Travel Happy Japan Follow A Lonely Planet Travel Writer On The Road
Becoming a travel guidebook writer for Lonely Planet is a job many dream of. Simon Sellars has researched sections of Lonely Planet Japan and Lonely Planet Micronesia and blogged about the whole process while he was on the road
Being a travel writer is a job thousands of people want, and working for the travel guidebook company Lonely Planet is one of the most coveted positions to land in travel journalism. As I’ve noted before, it’s not for the faint-hearted – Lonely Planet’s co-founder Tony Wheeler actively acknowledges in The Lonely Planet Story that it’s stressful work that certainly won’t leave you with money to spare at the end of your trip, while the New York Times ran a horror story piece a few months ago about poorly paid and even more poorly prepared travelguide writers running into a fistful of troubles on the road.
However, with the right blend of professionalism and planning, it is possible to write for the likes of Lonely Planet and thoroughly enjoy your trip too. Australian writer Simon Sellars has written sections of the Lonely Planet Netherlands, Lonely Planet Japan and Lonely Planet Micronesia, and most recently co-authored the enjoyably quirky Lonely Planet Micronations.
Besides collecting fistfuls of accommodation and restaurant data while travelling and checking out the sights, Simon also found time to blog about his travels in both Japan’s Honshu region and Micronesia: the first on Lonely Planet’s own site and the second on his personal site SleepyBrain.net. Through a set of short, carefully considered entries, he manages to capture something of Honshu, the northern territory of Japan which he was exploring, and the islands of Micronesia, the latter of which he says: “It turned out to be quite the most stunning and beautiful experience of my life”.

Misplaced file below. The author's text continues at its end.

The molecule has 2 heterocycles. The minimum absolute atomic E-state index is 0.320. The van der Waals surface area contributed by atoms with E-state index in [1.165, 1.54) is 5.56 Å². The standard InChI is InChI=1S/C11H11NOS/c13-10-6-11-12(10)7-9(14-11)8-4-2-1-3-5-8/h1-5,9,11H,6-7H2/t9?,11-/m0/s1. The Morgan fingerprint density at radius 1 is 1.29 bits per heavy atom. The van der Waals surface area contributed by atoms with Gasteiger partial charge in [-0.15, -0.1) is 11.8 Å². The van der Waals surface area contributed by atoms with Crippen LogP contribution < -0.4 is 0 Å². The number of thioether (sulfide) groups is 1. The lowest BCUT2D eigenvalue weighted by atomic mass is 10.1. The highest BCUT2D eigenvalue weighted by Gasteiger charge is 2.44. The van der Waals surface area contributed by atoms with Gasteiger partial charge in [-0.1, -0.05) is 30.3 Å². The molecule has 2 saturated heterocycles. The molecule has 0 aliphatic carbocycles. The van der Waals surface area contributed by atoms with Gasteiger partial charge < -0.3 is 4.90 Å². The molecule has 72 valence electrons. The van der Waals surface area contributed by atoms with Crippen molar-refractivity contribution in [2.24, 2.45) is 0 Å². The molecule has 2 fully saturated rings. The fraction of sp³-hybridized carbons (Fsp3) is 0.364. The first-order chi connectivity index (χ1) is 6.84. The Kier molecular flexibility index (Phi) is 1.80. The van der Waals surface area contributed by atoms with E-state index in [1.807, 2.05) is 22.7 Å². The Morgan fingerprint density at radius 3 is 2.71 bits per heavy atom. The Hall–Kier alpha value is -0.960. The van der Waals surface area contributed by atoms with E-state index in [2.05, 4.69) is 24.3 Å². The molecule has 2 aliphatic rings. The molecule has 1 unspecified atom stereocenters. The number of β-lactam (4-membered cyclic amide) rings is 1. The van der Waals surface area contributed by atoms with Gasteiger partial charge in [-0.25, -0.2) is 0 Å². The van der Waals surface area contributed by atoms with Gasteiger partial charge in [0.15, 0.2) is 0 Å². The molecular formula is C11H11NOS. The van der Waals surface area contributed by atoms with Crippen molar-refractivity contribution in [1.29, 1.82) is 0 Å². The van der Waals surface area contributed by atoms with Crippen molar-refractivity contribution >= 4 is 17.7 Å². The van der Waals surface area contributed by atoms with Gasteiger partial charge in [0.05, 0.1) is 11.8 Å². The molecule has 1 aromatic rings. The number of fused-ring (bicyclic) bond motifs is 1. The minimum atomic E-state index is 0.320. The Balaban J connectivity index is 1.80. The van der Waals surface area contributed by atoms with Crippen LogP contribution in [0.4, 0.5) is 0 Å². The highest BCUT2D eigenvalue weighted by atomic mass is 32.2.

Sellars’ travel writing charts the progress of his journeys through both lands but without any of the dryness of a guidebook’s lists of facts and figures. Each blog post is a pithy insight into what it’s like to experience these places and are genuinely evocative – it wouldn’t hurt Lonely Planet to start including more personal insights from their authors in their books to give a better feel for the destinations they cover. While Lonely Planet has started publishing new editions with a major facelift of more colour and better organisation, the idea of a conversation between authors and readers is still largely absent I think, which is a shame.
While Simon doesn’t talk a great deal about the day to day routine and responsibilities of being a Lonely Planet guidebook writer on the road (an article waiting to be written, surely?), you can get a sense of how full on and downright exhausting it must be to continually be compiling all that information and trying to organise it even as you’re moving on to the next place. It’s a definite, intangible skill set of organisation, unflappability and thinking on your feet that’s required to keep all of this together without going quietly mad. Sellars has written a piece about the gap between the romantic idea and the reality of being a guidebook writer, and that’s a good place to start.
As a side note, Simon and I have never actually met, but we’ve been talking by email for a while since first discovering a mutual fascination with the British writer JG Ballard. (Simon also edits Ballardian.com while I run jgballard.com. I’ve previously written about Ballardian Bangkok too). Amusingly, it wasn’t until a couple of years later that we realised we had a mutual interest in travel too. No doubt he’ll be highly embarrassed by my public praising of his work, but I would definitely suggest if you have an interest in writing for Lonely Planet or any other guidebook, check out his blogs on Honshu and Micronesia, read The Lonely Planet Story and set up your own travel blog to start honing your writing technique.